Eurasian Eagle Owl


Hans- Hans is a Eurasian eagle owl (Bubo bubo). Eurasian eagle owls are not native to North America, but look very similar to their North American cousin, the great horned owl (Bubo virginianus). Their name refers to their large size; some females weigh up to nine pounds! Originally from Oregon, Hans has spent the majority of his life as an ambassador on our team. He enjoys ripping up cardboard boxes, meeting new people and demonstrating owl flight for guests. His favorite foods are quail and rabbit- you can help us make sure he always has his favorites by sponsoring Hans.

Hans’ sponsors are: Natalie Jobbins, Emily Groves, Butterball Rodents, Tonye Mckinney

Eastern Screech Owl

IMG_2592Dylan- Dylan is an Eastern screech owl (Megascops asio) who came from Auburn, Alabama in 2011. He is a rufous morph Eastern Screech Owl, meaning he is reddish in coloration. We are unsure of Dylan’s age (it’s rude to ask), however we estimate he must be at least seven years old. In his free time, Dylan enjoys practicing his camouflage skills and peeking out of his nestbox at passersby. He is also an active participant in his daily training sessions. He loves to eat mice and quail- you can help us make sure he always has plenty to eat by sponsoring Dylan.

Dylan’s sponsors are: Karen Daniels, Ruth Stubba, Cindy Kassub, James & Julia Montgomery, David Schroeder, Debbie Steward, Danny Jendral, Mackenzie Dryden, Mark Osiecki, Nancy McGrew, Julie Flagg and Anne Marie Maddigan

 Barred Owl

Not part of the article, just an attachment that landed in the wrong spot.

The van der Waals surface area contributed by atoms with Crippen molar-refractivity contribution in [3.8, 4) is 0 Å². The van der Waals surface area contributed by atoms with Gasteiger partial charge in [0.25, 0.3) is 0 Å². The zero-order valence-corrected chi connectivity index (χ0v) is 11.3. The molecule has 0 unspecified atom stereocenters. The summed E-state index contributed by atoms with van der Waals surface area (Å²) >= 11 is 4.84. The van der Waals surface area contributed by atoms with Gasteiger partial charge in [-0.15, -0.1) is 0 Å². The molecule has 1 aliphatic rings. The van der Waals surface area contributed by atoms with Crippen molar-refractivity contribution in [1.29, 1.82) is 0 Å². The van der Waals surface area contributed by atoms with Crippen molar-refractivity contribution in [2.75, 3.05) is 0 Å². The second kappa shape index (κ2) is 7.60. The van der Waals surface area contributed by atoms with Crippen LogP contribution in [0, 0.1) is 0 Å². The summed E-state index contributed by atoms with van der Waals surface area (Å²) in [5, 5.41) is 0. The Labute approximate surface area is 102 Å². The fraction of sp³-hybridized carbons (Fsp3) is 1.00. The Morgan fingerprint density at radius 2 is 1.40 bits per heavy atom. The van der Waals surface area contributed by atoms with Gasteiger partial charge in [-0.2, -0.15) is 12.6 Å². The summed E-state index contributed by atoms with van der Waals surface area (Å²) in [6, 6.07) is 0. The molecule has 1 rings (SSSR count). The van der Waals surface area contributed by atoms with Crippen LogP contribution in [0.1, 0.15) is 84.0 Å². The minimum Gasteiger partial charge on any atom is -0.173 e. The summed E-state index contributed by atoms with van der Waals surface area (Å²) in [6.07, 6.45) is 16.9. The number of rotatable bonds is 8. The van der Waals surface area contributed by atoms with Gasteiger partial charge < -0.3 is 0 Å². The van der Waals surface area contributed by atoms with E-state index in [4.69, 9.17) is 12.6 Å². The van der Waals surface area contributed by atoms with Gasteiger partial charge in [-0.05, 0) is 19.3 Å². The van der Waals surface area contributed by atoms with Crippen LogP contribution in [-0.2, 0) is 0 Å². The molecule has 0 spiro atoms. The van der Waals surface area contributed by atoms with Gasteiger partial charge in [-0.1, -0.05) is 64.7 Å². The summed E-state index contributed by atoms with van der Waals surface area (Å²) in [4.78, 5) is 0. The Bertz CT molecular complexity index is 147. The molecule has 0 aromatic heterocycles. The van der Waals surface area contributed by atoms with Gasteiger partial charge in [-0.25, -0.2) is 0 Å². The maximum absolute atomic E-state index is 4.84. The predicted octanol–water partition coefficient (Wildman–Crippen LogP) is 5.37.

IMG_2746Hunter– Hunter the barred owl (Strix varia) comes from Alaska’s state capitol, Juneau. Hunter has lived at the ABEF since 2010 and we are unsure of his age. He enjoys interacting with guests who walk by his home, target training for mice, and feeling the wind beneath his feathers as he gazes out of the windows of his house. His favorite  foods include mice and quail- you can help us provide him with tasty meals by sponsoring Hunter.

Hunter’s sponsors are: Donna Eisenman, Linda Geise, Deborah Vasil



Learn more about barred owls-

Identification: Barred owls (Strix varia) are a relatively large North American forest owl. They have a stocky body with a short tail and broad wings. They can be identified by their round face, yellow beak and dark brown eyes. Their chest is cream colored with dark brown vertical bars. Their backside and tail is dark brown with whitish-tan horizontal bars. It is thought the plumage of the barred owl helps camouflage it in the dappled light of the forest. Most barred owls have feathers all the way down their legs and to their toes. Barred owls are more commonly heard than seen. Their characteristic hoot is known for sounding like, “who cooks for you, who cooks for you all”.  They are also well known for many other vocalizations and are known to be vocal at all times of the day and night.

Hunting and diet: Barred owls have been recorded hunting during the day, dawn, dusk, and at night. It has been more commonly observed for them to hunt at dusk and at night however. Like most owls, barred owls use their extraordinary hearing to locate and hunt their prey. They will perch high and listen for their prey and when they hear something, they will swoop down to acquire the prey item. Barred owls are known to be extremely opportunistic birds; they’ve been recorded taking small mammals, fish, reptiles, small birds, amphibians, bats and insects. Due to their varied diet, biologists have also observed barred owls catching their prey using a variety of hunting techniques ranging from wading in water to catch fish to jumping through snow to catch small mammals.

Size: As with most raptors, females are larger. These owls can range from 16-22 inches in length with a wingspan that averages between 39-44 inches. They can weigh between 1-2.5 pounds.